To develop a growth mindset we need to start seeing that criticism of the Lib Dems offers us lessons. We need to show that we are listening and taking action to improve. We need to show that we believe that we can learn and grow as a Political Party and that our ministers are able to do the same.

Feedback can be motivating or demotivating and the way we receive feedback influences how we think about our capabilities. Negative feedback can threaten people’s sense of competence and the relationship you have with them. Positive feedback supports people’s sense of competence, is motivating and supports relationships and performance. However, a fixed mindset will become defensive in the face of negative feedback which will not win over any voters and we will not learn from what they are saying. While a growth mindset will allow for us to listen to what the public are saying and learn and adapt showing our growing capability in Government.

The importance of this cannot be understated. The Labour Party were kicked out in part because the public believed they had run out of ideas i.e. closed with a fixed mindset. If we want to improve our perception in the public’s eye, if we want to improve our performance, and if we want to work better in Government (something we have not done for 60 years) then having a growth mindset will produce success and provide us with a strong political narrative come 2015:

We entered government for the good of the country. We made coalition work. We have done some things well and made many improvements. We have learnt from our mistakes and have shown we are capable of listening to the people and delivering strong and necessary reforms.

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2 Responses to Polls show mistrust in Lib Dem talent: Changes needed in Lib Dem mindset to gain electoral success

  1. Sam says:

    I have some sympathy with the public’s perception of us. John Hemming was on the Daily Politics the other day and he didn’t come across as terribly professional. He didn’t come across as though he was taking his appearance on the show very seriously and I think that would have had a negative impact on the viewer’s perception of us as a party.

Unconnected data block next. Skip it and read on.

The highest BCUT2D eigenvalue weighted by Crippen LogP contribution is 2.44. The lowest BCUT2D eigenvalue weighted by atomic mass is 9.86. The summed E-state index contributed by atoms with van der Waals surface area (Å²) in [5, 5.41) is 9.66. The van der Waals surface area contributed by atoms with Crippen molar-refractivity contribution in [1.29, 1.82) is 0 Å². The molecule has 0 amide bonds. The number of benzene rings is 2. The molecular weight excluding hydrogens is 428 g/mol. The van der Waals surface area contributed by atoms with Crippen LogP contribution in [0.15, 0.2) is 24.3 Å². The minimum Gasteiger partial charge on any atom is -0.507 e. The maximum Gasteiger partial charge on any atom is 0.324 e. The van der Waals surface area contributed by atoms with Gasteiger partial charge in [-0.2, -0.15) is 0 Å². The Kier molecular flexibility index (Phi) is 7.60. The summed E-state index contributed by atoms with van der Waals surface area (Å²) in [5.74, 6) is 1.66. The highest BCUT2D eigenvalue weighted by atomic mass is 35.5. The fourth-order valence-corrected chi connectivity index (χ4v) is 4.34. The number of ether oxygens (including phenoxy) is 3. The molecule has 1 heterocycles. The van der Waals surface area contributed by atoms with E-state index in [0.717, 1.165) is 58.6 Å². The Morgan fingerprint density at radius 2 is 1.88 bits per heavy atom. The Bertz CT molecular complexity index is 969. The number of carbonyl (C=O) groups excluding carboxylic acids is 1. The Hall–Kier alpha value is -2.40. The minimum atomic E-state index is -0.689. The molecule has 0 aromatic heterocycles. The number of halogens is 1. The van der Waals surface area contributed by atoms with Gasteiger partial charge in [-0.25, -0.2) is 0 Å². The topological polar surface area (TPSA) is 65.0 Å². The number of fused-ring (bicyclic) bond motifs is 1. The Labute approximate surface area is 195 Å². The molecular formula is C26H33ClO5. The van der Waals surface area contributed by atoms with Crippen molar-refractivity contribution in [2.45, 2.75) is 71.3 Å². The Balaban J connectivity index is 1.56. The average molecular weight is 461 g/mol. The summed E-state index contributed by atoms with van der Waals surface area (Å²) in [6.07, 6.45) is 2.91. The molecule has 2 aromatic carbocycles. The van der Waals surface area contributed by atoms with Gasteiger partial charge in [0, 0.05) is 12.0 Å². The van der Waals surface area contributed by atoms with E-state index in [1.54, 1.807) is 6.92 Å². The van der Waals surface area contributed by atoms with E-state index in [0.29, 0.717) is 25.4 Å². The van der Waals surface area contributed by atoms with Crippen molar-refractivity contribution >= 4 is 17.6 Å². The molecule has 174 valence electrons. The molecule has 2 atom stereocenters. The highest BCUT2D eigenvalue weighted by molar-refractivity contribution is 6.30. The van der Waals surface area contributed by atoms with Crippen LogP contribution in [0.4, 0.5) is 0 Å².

We should view every appearance on TV as a very important chance to positively impact the public’s impression of us. It is the only medium in the media that isn’t legally allowed to be biased against us so we should work hard to make sure that we consistently make strong appearances on TV, winning debates and appearing as strong people who can be trusted with running government.

    Specifically on what we can learn as a party from our recent troubles, I would say that we need to have a clearer identity. Some see us as left of Labour and anti-capitalist and that is probably a contributing factor to why we have lost support. “Marketising” higher education has probably made some people lose faith in us as much breaking our promise on tuition fees.

    I would like to see the orange bookers and social liberals working together to create a strong manifesto that gives us a clear identity with clear expectations of us as a party, rather than fighting against eachother for the “soul” of the party.

    • Hi Sam and thank you for your comments. I totally agree, working together is much better than fighting and it is a shame we see this in the party. As for John Hemming! I don’t really agree with a lot of his views and it is a shame he represents the LibDems sometimes.